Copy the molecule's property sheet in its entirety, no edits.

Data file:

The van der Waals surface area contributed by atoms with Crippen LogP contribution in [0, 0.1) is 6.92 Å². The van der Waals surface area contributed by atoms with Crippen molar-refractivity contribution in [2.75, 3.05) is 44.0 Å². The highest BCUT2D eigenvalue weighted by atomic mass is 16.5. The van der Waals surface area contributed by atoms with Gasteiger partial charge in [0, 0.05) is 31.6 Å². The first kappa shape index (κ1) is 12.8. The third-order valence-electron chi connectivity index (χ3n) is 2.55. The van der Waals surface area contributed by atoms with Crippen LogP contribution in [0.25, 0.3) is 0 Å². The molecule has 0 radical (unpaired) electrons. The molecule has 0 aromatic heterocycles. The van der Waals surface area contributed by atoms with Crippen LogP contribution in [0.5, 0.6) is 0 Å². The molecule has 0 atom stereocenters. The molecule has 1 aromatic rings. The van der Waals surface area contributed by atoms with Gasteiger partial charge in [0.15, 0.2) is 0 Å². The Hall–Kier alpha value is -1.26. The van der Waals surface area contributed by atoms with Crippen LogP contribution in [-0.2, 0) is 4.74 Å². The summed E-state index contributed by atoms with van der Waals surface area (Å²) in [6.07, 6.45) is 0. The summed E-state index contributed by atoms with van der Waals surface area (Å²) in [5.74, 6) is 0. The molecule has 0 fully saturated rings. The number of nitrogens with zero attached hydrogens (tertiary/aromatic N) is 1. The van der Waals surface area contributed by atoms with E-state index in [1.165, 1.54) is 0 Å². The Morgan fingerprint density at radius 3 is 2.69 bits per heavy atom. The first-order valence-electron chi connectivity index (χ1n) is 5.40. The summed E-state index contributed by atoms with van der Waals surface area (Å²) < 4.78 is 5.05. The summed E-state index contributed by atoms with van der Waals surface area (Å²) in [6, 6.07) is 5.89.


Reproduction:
The van der Waals surface area contributed by atoms with Crippen LogP contribution in [0, 0.1) is 6.92 Å². The van der Waals surface area contributed by atoms with Crippen molar-refractivity contribution in [2.75, 3.05) is 44.0 Å². The highest BCUT2D eigenvalue weighted by atomic mass is 16.5. The van der Waals surface area contributed by atoms with Gasteiger partial charge in [0, 0.05) is 31.6 Å². The first kappa shape index (κ1) is 12.8. The third-order valence-electron chi connectivity index (χ3n) is 2.55. The van der Waals surface area contributed by atoms with Crippen LogP contribution in [0.25, 0.3) is 0 Å². The molecule has 0 radical (unpaired) electrons. The molecule has 0 aromatic heterocycles. The van der Waals surface area contributed by atoms with Crippen LogP contribution in [0.5, 0.6) is 0 Å². The molecule has 0 atom stereocenters. The molecule has 1 aromatic rings. The van der Waals surface area contributed by atoms with Gasteiger partial charge in [0.15, 0.2) is 0 Å². The Hall–Kier alpha value is -1.26. The van der Waals surface area contributed by atoms with Crippen LogP contribution in [-0.2, 0) is 4.74 Å². The summed E-state index contributed by atoms with van der Waals surface area (Å²) in [6.07, 6.45) is 0. The summed E-state index contributed by atoms with van der Waals surface area (Å²) in [5.74, 6) is 0. The molecule has 0 fully saturated rings. The number of nitrogens with zero attached hydrogens (tertiary/aromatic N) is 1. The van der Waals surface area contributed by atoms with E-state index in [1.165, 1.54) is 0 Å². The Morgan fingerprint density at radius 3 is 2.69 bits per heavy atom. The first-order valence-electron chi connectivity index (χ1n) is 5.40. The summed E-state index contributed by atoms with van der Waals surface area (Å²) < 4.78 is 5.05. The summed E-state index contributed by atoms with van der Waals surface area (Å²) in [6, 6.07) is 5.89.